One thing I like about newspapers is that contrasts and connections among adjacent articles often seem more striking than they do on the Internet.
For example, the July 31 edition of USA Today carried three articles appropriate to late summer, when millions of men and boys don football pads and helmets and return to the playing fields.
The lead article on the sports page reports on efforts to make football safer. For instance, the Guardian Cap is a polyethylene, foam-padded shell, resembling a turtle’s carapace, that fits snugly over an ordinary football helmet. According to its founder, Lee Hanson, the device reduces head impacts in lab tests by up to 33 percent.
His firm has sold 8,000 Guardian Caps so far, to clients including the University of South Carolina, Clemson and Mississippi State.
Other safety innovations are more high-tech. Riddell, which supplies the NFL, is developing a helmet with built-in sensors that record impact levels and transmit data to hand-held receivers on the sidelines. Software creates a history of the frequency and intensity of impacts for each player.
Reebok has developed a system called CheckLight, which includes an impact sensor and an LED light that attaches to the helmet and flashes yellow and red to indicate the level of impact to coaches and trainers.
I’ll assume the good faith of these efforts to produce a safer game in response to the recent wave of reports on the long-term effects on football players of too many hits to the head. And certainly reducing the level and frequency of those hits is probably a good thing.
But we should be wary of technical solutions and rules changes that appear to make the game safer while only tinkering at the edges of a larger problem, one that probably can’t be resolved: Football by definition is a violent game whose popularity depends largely on the public’s appetite for brutal collisions.
Even the players often resist efforts to make the game safer.
An adjacent story in the same issue of USA Today reports on the new NFL rule that prohibits players from leading with the crowns of their helmets when making initial contact with an opponent.
The worthy goal is to reduce head and neck injuries.
But the ambivalence connected to the rule is interesting. One team, the Cincinnati Bengals, voted against the new rule, and, in any case, the rule applies only to plays that are outside the tackle box and more than three yards downfield.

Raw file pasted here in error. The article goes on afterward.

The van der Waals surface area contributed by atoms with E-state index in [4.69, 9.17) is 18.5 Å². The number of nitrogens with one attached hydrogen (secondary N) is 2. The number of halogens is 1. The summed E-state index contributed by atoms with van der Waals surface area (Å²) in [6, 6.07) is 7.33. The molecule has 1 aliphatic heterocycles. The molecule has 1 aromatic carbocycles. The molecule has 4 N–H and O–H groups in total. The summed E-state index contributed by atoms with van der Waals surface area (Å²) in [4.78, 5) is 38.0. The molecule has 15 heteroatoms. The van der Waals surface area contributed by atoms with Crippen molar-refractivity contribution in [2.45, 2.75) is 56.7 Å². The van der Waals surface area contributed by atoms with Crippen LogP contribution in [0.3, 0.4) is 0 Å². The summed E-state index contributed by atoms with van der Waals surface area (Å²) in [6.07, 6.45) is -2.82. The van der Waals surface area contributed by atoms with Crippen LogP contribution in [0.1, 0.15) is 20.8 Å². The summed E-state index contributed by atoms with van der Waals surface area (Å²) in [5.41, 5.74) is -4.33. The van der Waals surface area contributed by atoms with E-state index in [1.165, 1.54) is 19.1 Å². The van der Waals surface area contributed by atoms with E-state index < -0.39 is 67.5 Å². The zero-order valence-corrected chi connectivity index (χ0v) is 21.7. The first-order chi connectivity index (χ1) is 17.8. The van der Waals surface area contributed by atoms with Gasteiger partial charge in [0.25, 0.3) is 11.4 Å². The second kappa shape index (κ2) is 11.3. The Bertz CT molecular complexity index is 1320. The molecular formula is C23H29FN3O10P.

Some players say that they will do their best to comply, but others object to turning our great American game into a mild match of touch football. We might as well play soccer!
In the face of the brutal fact that many people involved with modern football — players, coaches, fans — are determined to maintain the violent spirit of the game, modest efforts to make it safer are unlikely to have much effect, and they may have the unintended consequence of giving players and parents of young players a false sense of security in what is still a dangerous game.
Which brings us to the third USA Today story, on the page following the first two: Rutgers is retiring the jersey — No. 52 — of Eric LeGrand, a former player who was paralyzed from the neck down during an Oct. 16 game against Army.
Safer equipment or better rules would not have prevented LeGrand’s injury. Nor would they have helped De’Antre Turman, a 16-year-old cornerback who died of a broken neck last Friday in Georgia.
Death or paralysis could be called a tragedy, but according to the doctrines of American football, they’re merely collateral damage in a game that’s very hard on necks and knees and brains.
Likely the carnage will continue until real reform begins at the bottom, when parents begin to prevent their sons from starting down that dangerous path in the first place.